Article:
Flex boxes are an absolute godsend. Flexboxes are a new specification of CSS, that excels at “one-way layout” (as opposed to the two way CSS grid layout).

In brief flex-boxes give you more flexibility over the layout of a website, by specifying one main axis (horizontal or vertical), then gives you control over how your html elements are spaced along that axis. For example, if you want all the elements centered, or equally spaced around, the layout is very intuitive. Great introductions to the flexbox (and web programing) are given here.

Brief Rant

CSS is a nightmare when it comes to understanding the nuances of floats, clears, inline, blocks, inline-blocks. At least at first when unfamiliar with CSS. How you imagine the layout of the page simply doesn’t translate well to the CSS commands used create that layout. Add in a flurry of different screen sizes and require that the website or web app needs to be responsive, and have some specific vertical layout and the CSS will be even more of a mess. In short, learning flexboxes will replace a lot of previous frustration making layouts in CSS.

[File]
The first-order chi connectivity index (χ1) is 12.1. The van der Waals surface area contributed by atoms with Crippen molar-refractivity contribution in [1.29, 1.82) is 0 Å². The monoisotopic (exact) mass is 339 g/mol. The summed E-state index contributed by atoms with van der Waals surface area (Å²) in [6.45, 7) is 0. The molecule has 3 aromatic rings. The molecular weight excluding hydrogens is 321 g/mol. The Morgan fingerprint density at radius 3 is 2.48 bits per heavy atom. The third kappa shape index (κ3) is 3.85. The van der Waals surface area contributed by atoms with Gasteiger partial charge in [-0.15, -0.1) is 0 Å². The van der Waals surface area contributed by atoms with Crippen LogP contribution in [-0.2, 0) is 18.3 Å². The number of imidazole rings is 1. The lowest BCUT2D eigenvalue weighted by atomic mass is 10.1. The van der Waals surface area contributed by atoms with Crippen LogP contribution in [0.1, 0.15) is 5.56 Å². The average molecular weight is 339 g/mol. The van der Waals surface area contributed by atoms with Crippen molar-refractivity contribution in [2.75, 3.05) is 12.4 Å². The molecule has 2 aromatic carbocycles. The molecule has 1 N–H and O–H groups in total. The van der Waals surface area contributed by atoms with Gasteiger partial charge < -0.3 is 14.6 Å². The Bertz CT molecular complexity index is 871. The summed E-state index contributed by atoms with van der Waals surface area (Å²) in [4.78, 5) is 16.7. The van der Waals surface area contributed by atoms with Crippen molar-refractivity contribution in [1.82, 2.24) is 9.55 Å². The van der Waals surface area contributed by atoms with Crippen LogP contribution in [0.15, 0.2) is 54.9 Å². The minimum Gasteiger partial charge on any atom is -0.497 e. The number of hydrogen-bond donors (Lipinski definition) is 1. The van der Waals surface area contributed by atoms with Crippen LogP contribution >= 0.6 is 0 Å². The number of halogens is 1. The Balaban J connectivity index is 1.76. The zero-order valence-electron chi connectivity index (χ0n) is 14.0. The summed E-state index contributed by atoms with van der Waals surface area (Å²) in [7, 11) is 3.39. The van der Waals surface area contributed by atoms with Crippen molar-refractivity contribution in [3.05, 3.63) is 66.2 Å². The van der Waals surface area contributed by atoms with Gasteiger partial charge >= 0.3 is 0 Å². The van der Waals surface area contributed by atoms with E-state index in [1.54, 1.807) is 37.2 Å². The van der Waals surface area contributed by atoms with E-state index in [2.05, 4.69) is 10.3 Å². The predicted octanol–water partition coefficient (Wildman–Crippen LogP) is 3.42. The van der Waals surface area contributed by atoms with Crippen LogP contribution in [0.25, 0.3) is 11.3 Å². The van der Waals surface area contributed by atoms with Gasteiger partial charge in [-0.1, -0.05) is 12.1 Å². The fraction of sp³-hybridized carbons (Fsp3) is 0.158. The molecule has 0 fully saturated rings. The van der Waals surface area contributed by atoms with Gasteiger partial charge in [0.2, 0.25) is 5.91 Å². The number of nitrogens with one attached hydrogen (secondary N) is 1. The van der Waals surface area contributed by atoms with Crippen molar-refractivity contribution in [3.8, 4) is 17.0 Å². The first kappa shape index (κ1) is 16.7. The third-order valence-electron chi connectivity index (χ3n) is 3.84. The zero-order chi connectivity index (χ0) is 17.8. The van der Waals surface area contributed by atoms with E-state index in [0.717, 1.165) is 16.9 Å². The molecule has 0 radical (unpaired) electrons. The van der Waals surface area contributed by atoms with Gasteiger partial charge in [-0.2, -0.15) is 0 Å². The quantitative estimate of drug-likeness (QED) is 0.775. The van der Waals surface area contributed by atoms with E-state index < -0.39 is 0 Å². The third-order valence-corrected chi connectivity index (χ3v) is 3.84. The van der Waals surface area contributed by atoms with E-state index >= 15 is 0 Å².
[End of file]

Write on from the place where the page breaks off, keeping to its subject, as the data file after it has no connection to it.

The introduction websites above give a great overview of what flex boxes are capable of, as well as great images with the pictures. Here’s a working example to get you started. Note that most of the CSS applies to the container for the items, not the items themselves.

See the Pen flexbox_example by Michael Liou (@lioumens) on CodePen.

Michael Liou

Statistics PhD Student at UW-Madison